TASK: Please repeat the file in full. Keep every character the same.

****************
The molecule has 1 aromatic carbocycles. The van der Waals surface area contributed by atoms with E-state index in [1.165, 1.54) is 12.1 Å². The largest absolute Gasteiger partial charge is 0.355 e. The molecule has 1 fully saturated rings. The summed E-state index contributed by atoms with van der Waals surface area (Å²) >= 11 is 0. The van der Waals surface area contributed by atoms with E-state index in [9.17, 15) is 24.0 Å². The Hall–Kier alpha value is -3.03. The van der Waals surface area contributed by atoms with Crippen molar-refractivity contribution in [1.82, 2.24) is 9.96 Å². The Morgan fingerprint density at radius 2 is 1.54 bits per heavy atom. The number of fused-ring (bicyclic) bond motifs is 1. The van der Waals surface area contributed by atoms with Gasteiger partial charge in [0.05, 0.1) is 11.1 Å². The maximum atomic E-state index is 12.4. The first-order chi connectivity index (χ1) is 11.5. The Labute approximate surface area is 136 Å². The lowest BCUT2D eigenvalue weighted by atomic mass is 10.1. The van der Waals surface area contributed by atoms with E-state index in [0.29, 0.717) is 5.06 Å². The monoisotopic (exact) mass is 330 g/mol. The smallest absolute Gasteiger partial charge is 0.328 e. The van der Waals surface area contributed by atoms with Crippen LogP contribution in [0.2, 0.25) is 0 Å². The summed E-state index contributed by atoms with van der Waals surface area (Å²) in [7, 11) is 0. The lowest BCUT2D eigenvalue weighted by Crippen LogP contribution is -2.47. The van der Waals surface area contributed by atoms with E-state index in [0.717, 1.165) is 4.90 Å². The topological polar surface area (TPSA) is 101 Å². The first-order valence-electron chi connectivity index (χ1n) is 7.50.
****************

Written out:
The molecule has 1 aromatic carbocycles. The van der Waals surface area contributed by atoms with E-state index in [1.165, 1.54) is 12.1 Å². The largest absolute Gasteiger partial charge is 0.355 e. The molecule has 1 fully saturated rings. The summed E-state index contributed by atoms with van der Waals surface area (Å²) >= 11 is 0. The van der Waals surface area contributed by atoms with E-state index in [9.17, 15) is 24.0 Å². The Hall–Kier alpha value is -3.03. The van der Waals surface area contributed by atoms with Crippen molar-refractivity contribution in [1.82, 2.24) is 9.96 Å². The Morgan fingerprint density at radius 2 is 1.54 bits per heavy atom. The number of fused-ring (bicyclic) bond motifs is 1. The van der Waals surface area contributed by atoms with Gasteiger partial charge in [0.05, 0.1) is 11.1 Å². The maximum atomic E-state index is 12.4. The first-order chi connectivity index (χ1) is 11.5. The Labute approximate surface area is 136 Å². The lowest BCUT2D eigenvalue weighted by atomic mass is 10.1. The van der Waals surface area contributed by atoms with E-state index in [0.29, 0.717) is 5.06 Å². The monoisotopic (exact) mass is 330 g/mol. The smallest absolute Gasteiger partial charge is 0.328 e. The van der Waals surface area contributed by atoms with Crippen LogP contribution in [0.2, 0.25) is 0 Å². The summed E-state index contributed by atoms with van der Waals surface area (Å²) in [7, 11) is 0. The lowest BCUT2D eigenvalue weighted by Crippen LogP contribution is -2.47. The van der Waals surface area contributed by atoms with E-state index in [0.717, 1.165) is 4.90 Å². The topological polar surface area (TPSA) is 101 Å². The first-order valence-electron chi connectivity index (χ1n) is 7.50.